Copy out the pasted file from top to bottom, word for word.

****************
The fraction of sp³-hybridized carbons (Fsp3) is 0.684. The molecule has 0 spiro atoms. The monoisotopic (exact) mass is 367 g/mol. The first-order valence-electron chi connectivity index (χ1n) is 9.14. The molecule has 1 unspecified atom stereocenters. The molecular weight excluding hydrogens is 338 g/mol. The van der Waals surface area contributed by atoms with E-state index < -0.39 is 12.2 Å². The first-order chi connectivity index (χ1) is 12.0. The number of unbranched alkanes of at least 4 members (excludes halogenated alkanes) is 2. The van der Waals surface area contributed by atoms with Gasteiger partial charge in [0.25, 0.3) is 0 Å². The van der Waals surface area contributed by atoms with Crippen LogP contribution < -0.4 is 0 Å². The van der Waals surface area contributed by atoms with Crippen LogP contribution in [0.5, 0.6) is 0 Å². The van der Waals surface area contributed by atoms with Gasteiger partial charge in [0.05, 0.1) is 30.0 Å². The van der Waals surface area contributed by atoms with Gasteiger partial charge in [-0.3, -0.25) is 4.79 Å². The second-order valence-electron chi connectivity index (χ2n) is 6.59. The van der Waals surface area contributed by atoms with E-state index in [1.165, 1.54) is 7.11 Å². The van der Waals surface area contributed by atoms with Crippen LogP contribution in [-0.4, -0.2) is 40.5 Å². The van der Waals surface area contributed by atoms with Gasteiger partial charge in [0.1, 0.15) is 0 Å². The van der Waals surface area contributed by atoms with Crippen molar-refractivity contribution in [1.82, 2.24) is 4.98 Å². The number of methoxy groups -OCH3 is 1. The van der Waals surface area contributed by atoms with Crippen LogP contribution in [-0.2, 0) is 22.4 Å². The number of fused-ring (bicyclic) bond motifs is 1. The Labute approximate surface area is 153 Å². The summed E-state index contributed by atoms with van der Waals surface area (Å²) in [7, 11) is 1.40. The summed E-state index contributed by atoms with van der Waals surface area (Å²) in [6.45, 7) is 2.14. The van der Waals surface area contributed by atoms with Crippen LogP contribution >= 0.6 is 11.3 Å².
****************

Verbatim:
The fraction of sp³-hybridized carbons (Fsp3) is 0.684. The molecule has 0 spiro atoms. The monoisotopic (exact) mass is 367 g/mol. The first-order valence-electron chi connectivity index (χ1n) is 9.14. The molecule has 1 unspecified atom stereocenters. The molecular weight excluding hydrogens is 338 g/mol. The van der Waals surface area contributed by atoms with E-state index < -0.39 is 12.2 Å². The first-order chi connectivity index (χ1) is 12.0. The number of unbranched alkanes of at least 4 members (excludes halogenated alkanes) is 2. The van der Waals surface area contributed by atoms with Gasteiger partial charge in [0.25, 0.3) is 0 Å². The van der Waals surface area contributed by atoms with Crippen LogP contribution < -0.4 is 0 Å². The van der Waals surface area contributed by atoms with Crippen LogP contribution in [0.5, 0.6) is 0 Å². The van der Waals surface area contributed by atoms with Gasteiger partial charge in [0.05, 0.1) is 30.0 Å². The van der Waals surface area contributed by atoms with Gasteiger partial charge in [-0.3, -0.25) is 4.79 Å². The second-order valence-electron chi connectivity index (χ2n) is 6.59. The van der Waals surface area contributed by atoms with E-state index in [1.165, 1.54) is 7.11 Å². The van der Waals surface area contributed by atoms with Crippen LogP contribution in [-0.4, -0.2) is 40.5 Å². The van der Waals surface area contributed by atoms with Gasteiger partial charge in [0.1, 0.15) is 0 Å². The van der Waals surface area contributed by atoms with Crippen molar-refractivity contribution in [1.82, 2.24) is 4.98 Å². The number of methoxy groups -OCH3 is 1. The van der Waals surface area contributed by atoms with Crippen LogP contribution in [-0.2, 0) is 22.4 Å². The number of fused-ring (bicyclic) bond motifs is 1. The Labute approximate surface area is 153 Å². The summed E-state index contributed by atoms with van der Waals surface area (Å²) in [7, 11) is 1.40. The summed E-state index contributed by atoms with van der Waals surface area (Å²) in [6.45, 7) is 2.14. The van der Waals surface area contributed by atoms with Crippen LogP contribution >= 0.6 is 11.3 Å².